Are Exceptions spelled right
| And so are: protein and caffeine forfeiture, codeine, heifer, etc. Memorize these! |
|But don't let the C-I-E-N words get you uptight!||Means: cien as in efficient, ancient, conscience, and sufficient etc.|
Thursday, April 23, 2009
In the educational setting, controversy provides a particularly useful launching off point for discussion of ethics and morality, discussions about censorship, and discussions of the themes that are contentious.
Learn more about Banned Books from the American Library Association's website devoted to them. In fact, there is a Banned Books Week in September.
Wednesday, April 22, 2009
Download the PDF Instructions on how to use this free piece of software (KeyTweak) and get started today.
Tuesday, April 21, 2009
The one that really stands out to me, and something that I actually did as a student doing independent spelling in elementary school (and loved), is making your own creative definitions for words. The examples that HomeschoolWell's blog uses are as follows for these "clever redefinitions":
- warship, adoration of the navy
- judicious, Passover recipes
- kindred, fear of family reunions
- bashful, being harsh or abusive toward someone
- miniscule, the odds of minuscule being spelled correctly
- rebuffs, polished athletic shoes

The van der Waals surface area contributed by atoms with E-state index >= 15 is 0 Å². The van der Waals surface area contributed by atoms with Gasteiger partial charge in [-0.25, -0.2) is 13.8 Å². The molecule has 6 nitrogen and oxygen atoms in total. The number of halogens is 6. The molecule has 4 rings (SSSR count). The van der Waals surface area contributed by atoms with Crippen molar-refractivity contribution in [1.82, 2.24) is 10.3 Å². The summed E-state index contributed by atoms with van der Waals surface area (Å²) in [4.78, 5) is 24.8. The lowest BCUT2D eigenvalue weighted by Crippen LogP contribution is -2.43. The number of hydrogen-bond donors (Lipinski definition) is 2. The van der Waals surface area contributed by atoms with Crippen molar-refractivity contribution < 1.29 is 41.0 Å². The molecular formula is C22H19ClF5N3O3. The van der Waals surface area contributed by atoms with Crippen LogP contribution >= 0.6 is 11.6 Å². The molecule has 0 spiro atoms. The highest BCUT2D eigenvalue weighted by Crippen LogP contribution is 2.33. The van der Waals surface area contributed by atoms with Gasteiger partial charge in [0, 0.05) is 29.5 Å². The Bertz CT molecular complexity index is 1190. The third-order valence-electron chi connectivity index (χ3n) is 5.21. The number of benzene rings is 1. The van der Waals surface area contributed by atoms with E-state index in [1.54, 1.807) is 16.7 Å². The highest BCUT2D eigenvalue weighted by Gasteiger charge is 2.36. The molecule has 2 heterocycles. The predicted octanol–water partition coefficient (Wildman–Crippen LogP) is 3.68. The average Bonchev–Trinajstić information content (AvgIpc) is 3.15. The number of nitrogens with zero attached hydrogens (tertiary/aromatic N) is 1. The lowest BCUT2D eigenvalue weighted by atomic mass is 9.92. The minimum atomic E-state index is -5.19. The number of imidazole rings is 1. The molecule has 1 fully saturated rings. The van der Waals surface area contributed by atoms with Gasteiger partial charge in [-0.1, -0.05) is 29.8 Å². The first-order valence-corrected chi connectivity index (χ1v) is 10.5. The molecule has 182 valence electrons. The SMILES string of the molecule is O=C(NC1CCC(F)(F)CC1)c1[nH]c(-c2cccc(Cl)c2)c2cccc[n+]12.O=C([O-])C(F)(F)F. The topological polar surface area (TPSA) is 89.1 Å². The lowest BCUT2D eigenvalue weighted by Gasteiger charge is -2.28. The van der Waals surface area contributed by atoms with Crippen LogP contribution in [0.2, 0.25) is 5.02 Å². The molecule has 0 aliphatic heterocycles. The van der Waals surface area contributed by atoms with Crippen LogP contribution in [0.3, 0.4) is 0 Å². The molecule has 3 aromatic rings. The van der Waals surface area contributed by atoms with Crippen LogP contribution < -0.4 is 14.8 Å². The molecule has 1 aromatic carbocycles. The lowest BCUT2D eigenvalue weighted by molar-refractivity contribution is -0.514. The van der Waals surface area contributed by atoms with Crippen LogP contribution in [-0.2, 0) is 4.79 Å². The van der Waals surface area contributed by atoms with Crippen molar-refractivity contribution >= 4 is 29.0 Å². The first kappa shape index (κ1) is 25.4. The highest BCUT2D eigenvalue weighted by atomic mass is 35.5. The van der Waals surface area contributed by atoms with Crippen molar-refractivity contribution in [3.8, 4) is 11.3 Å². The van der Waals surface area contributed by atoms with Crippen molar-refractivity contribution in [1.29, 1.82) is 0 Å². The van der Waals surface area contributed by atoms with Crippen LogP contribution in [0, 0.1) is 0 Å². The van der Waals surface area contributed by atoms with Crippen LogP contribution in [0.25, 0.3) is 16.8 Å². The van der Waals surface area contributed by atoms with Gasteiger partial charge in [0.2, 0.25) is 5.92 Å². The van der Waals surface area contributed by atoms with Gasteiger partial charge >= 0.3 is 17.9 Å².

Monday, April 20, 2009
Kate Winslet's character, Hanna, was a factory worker who became a Secret Service (SS) agent and was in fact one of those who would decide who died and who didn't. After the war, she carried on with her life as a worker on the trolley. She met up with the young Michael and began a love affair. He would read to her the books that he was studying in school before their trysts. Hanna disappeared and Michael carried on with his life, entering law school. On a law school field trip, they attend the war crimes trials for SS agents, of which one on trial is Hanna. Hanna gets scapegoated as the leader of the six SS agents because she was ignorant as to what was going on and wasn't really aware of the implications of her actions. In fact, we find out, she was illiterate and could possibly have written the documents and orders that they claim she did. Instead of submitting to a handwriting analysis and thereby exposing her illiteracy, she confessed falsely to all that they had accused her of. She was sentenced to life in jail.
Though everyday cases of discrimination and shame for illiteracy are admittedly less dramatic, much pain could be avoided if we all took steps to get involved, help our nation's children learn to read, and help those who have fallen through the cracks.
Sunday, April 19, 2009
Saturday, April 18, 2009